U.S. Officially Bans Arms Sales to Venezuela
The U.S. government officially banned all arms sales to Venezuela, accusing the government of President Hugo Chavez of not cooperating with Washington’s anti-terrorism efforts.
The weapons ban formalizes what has been a de facto policy as U.S.-Venezuelan relations deteriorated in recent months.
In November, the U.S. government acknowledged that it had moved to block sales of eight Spanish patrol boats and 12 aircraft to Venezuela, saying the equipment contained American technology.
Venezuela said the boats and planes were to be used for non-offensive purposes, including combating drug traffic. Spain and Venezuela signed a deal anyway, replacing the gear in question with European components.
This year, the Bush administration quashed the sale of four Brazilian jets to Venezuela, citing U.S. components in the aircraft. Venezuela promptly announced that it would buy planes from Russia instead.
Venezuela recently bought 100,000 assault rifles from Moscow and is considering “buying other types of arms from other friendly countries,” Foreign Minister Ali Rodriguez said Monday.
The Pentagon has also refused to sell spare parts for a fleet of F-16 jet fighter aircraft that Venezuela purchased in the 1980s.
“They have earned their spot honestly,” State Department spokesman Sean McCormack said about Venezuela on Monday. “This focuses on concerns [over] the relationship they have built up with states like Iran and Cuba, state sponsors of terror ... which has made it very difficult for the United States to work on anti-terrorism efforts with them.”
McCormack said the U.S. government was also concerned about alleged “interactions” between Venezuela and Colombian guerrilla groups, contacts that Chavez has strenuously denied.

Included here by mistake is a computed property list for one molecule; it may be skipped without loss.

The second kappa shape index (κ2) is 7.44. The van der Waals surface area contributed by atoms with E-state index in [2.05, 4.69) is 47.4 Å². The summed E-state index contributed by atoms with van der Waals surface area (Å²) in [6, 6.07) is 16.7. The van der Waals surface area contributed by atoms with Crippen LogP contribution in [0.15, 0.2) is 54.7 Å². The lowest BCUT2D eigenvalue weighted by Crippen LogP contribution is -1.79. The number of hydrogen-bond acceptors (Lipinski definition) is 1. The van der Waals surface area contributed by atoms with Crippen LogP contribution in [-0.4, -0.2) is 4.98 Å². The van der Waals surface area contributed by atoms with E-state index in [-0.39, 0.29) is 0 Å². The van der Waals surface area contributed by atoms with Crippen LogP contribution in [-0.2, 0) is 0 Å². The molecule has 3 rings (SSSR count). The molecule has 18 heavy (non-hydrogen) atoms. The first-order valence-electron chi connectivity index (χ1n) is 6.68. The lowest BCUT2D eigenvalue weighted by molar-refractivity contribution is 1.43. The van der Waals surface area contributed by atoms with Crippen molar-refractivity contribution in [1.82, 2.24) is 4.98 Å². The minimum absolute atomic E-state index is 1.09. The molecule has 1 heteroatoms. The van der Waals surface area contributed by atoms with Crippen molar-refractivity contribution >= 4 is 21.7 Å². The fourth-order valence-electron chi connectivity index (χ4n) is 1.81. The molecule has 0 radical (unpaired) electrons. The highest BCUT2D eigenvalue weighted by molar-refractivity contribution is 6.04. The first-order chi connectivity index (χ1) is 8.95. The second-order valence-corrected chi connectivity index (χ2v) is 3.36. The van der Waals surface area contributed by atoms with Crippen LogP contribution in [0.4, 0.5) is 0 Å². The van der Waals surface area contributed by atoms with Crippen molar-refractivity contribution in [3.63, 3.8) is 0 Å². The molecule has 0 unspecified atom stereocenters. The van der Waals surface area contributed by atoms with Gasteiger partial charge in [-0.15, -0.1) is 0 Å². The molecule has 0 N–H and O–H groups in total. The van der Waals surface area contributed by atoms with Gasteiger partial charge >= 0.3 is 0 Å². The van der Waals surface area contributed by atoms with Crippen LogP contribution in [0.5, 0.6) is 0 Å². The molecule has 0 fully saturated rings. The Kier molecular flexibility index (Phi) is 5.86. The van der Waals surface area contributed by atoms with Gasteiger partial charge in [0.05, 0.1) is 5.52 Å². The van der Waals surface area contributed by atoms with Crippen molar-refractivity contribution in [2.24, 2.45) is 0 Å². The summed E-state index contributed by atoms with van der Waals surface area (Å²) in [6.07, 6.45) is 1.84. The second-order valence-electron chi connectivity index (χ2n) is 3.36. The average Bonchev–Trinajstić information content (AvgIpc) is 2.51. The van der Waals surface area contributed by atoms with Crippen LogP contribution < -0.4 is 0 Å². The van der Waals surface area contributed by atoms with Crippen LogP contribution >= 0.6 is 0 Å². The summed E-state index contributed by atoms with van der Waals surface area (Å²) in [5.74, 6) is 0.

Visiting in London, Chavez told reporters that the measure wouldn’t affect Venezuela at all.
“We have to alert the world to the threat of empire. Today it is Venezuela, tomorrow it could be any country.... We will react like Quixote. If the dogs bark, it means we are moving forward. Let the dogs bark.”
In Caracas, Venezuela’s capital, Rodriguez said the United States “is the most terrorist nation,” citing its refusal to deport Luis Posada Carriles to face charges that while he was in Venezuela he plotted the 1976 bombing of a Cuban airliner that killed 73 people. Carriles is in U.S. custody on immigration charges.
“It is the height of cynicism,” Rodriguez said of U.S. accusations against his country.
U.S.-Venezuelan relations have been marked by increasingly ugly rhetoric. Defense Secretary Donald H. Rumsfeld likened Chavez to Adolf Hitler in February, and Chavez routinely uses insulting language when referring to President Bush.
Venezuelan demonstrators have physically harassed U.S. Ambassador William Brownfield on several occasions this year as Venezuelan police stood by.
Special correspondent Stephen Ixer in Caracas contributed to this report.